Appealed from the Office of Workers' Compensation,
District 1-W Parish of Caddo, Louisiana Trial Court No.
16-07195 Linda Lea Smith Workers' Compensation Judge
RABALAIS UNLAND John J. Rabalais Matthew D. Crumhorn Megan C.
Gladner Counsel for Appellant.
& ODOM, L.L.P. John S. Odom, Jr. TRAMMELL PIAZZA LAW
FIRM, PLLC M. Chad Trammell Counsel for Appellee.
MOORE, GARRETT, and McCALLUM, JJ.
workers' compensation case, the employee-appellee is Alex
Turner ("Turner"). The employer-appellant is
Chicago Bridge & Iron Co. ("Chicago"). Turner
was working as a carpenter's helper for Chicago when he
injured his lower back. The workers' compensation judge
("WCJ") determined that Turner was entitled to
Supplemental Earnings Benefits ("SEB"), physical
therapy, a $6, 000 penalty, and $14, 500 in attorney fees.
The WCJ also denied Chicago's fraud claims under to La.
R.S. 23:1208 and 23:1208.1 ("Section 1208" and
appeals the judgment on the grounds that the WCJ committed
manifest error in finding: (1) Turner is entitled to SEB; (2)
Chicago failed to prove fraud under Section 1208; and (3)
Chicago failed to prove fraud under Section 1208.1.
answered the appeal asking for an increase in the amount of
attorney fees and the penalty assessed against Chicago. For
the following reasons, we increase Turner's attorney fee
award to $17, 500, and affirm the WCJ's judgment in all
hired Turner as a carpenter's helper at a construction
site near Hackberry, Louisiana, on August 19, 2016. After
being hired, but before commencing work, Turner completed the
LA OWCA Second Injury Board Knowledge Questionnaire
September 29, 2016, Turner suffered a lower back injury while
working as a carpenter's helper, and immediately reported
the injury to his supervisor. Immediately after the accident,
he was taken to Prime Occupational Medicine
("Prime"), the onsite medical facility. An X-ray of
Turner's back, taken by Dr. Henry Vreeland, revealed
findings of mild degenerative disc disease and facet
degenerative joint disease. Turner was also diagnosed with an
acute lumbar strain. He was released to return to work for
full regular duty with no restrictions. Turner was directed
to take Motrin for pain, do physical therapy, and apply ice
and heat to his back.
Turner testified that he did not return to work as a
carpenter's helper. Instead, he was required to be at the
onsite medical facility from 6:00 a.m. to 6:00 p, m. each
working day, sitting around with 20 other injured employees.
On occasion, they were required to sit in classes regarding
trades other than those for which they had been hired. These
classes included courses for electricians and heavy equipment
operators. Predominantly, he and the others just sat around
October 4, 2016, Turner was reevaluated at Prime after
complaining of back pain. He was again released to return to
assigned duties, and was directed to use heat packs three
times a day. On October 10, 2016, Turner had another followup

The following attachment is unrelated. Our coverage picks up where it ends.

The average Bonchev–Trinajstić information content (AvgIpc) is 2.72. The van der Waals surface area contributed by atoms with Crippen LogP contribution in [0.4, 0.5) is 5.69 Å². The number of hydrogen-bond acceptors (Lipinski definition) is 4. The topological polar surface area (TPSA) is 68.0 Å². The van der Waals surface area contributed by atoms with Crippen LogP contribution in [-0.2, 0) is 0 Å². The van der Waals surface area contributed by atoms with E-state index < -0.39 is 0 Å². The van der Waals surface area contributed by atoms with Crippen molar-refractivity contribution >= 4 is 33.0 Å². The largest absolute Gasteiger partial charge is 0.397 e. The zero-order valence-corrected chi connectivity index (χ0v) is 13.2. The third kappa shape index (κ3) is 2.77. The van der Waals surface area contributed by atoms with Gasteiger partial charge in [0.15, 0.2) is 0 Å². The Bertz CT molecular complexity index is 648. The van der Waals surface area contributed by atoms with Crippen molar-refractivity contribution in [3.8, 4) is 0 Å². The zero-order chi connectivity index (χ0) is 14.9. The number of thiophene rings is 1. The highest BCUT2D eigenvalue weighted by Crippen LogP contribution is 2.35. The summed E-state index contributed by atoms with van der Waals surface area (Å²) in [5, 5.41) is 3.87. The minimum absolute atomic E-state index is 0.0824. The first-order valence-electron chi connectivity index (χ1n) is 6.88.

visit at Prime, where he again reported significant pain. He
was again cleared to return to work with
restrictions until after the scheduled MRI, which was
taken October 14, 2016.
Victor McCoy, the interpreting radiologist, summarized his
findings from the October 14, 2016, MRI as follows:
Impression: there are disc bulges and facet arthropathy along
the lumbar spine with broad posterior disc herniations at the
L3-L4, L4-L5, and L5-S1. The changes at L3-L4 cause mild
spinal canal narrowing. The changes at L4-L5 cause severe
narrowing of the lateral aspects of the spinal canal where I
suspect there is some impingement upon the traversing L5
nerve roots bilaterally. The changes at L5-S1 cause severe
narrowing of the left lateral aspect of the spinal canal
where I suspect there is impingement upon the traversing left
S1 nerve root. There are levels of mild-to-moderate foraminal
narrowing but no apparent compromise of the existing nerve
findings were included in Turner's medical records at
October 17, 2016, Turner had another followup visit with
Prime, where he again reported back pain. He was again
cleared to work with this same restrictions.
October 24, 2016, Turner was evaluated by Dr. Collins, an
orthopedist, who cleared Turner for sedentary work only. He
prescribed Mobic and Norco for pain, and Robaxin, a muscle
relaxer. He instructed Turner not to drive while on muscle
relaxers or narcotic pain medication. Dr. Collins also
prescribed physical therapy three times a week for four
testified that Joel Dennison, a Chicago employee, advised him
that he was subject to random drug screens at any time, and
if he was found to have narcotic pain medications in his
system while on the plant site, he would be immediately
was reassigned to light-duty work, specifically, sorting
"I CARE" cards. However, Turner complained that the new
work also hurt his back as he had to lean over a table when
sorting the cards. Accordingly, he refused to continue
sorting the cards. On November 4, 2016, Chicago fired Turner
for the stated reason of insubordination, as Turner refused
to do the sedentary work that had been assigned to him.
findings of an OWC judge are subject to the manifest error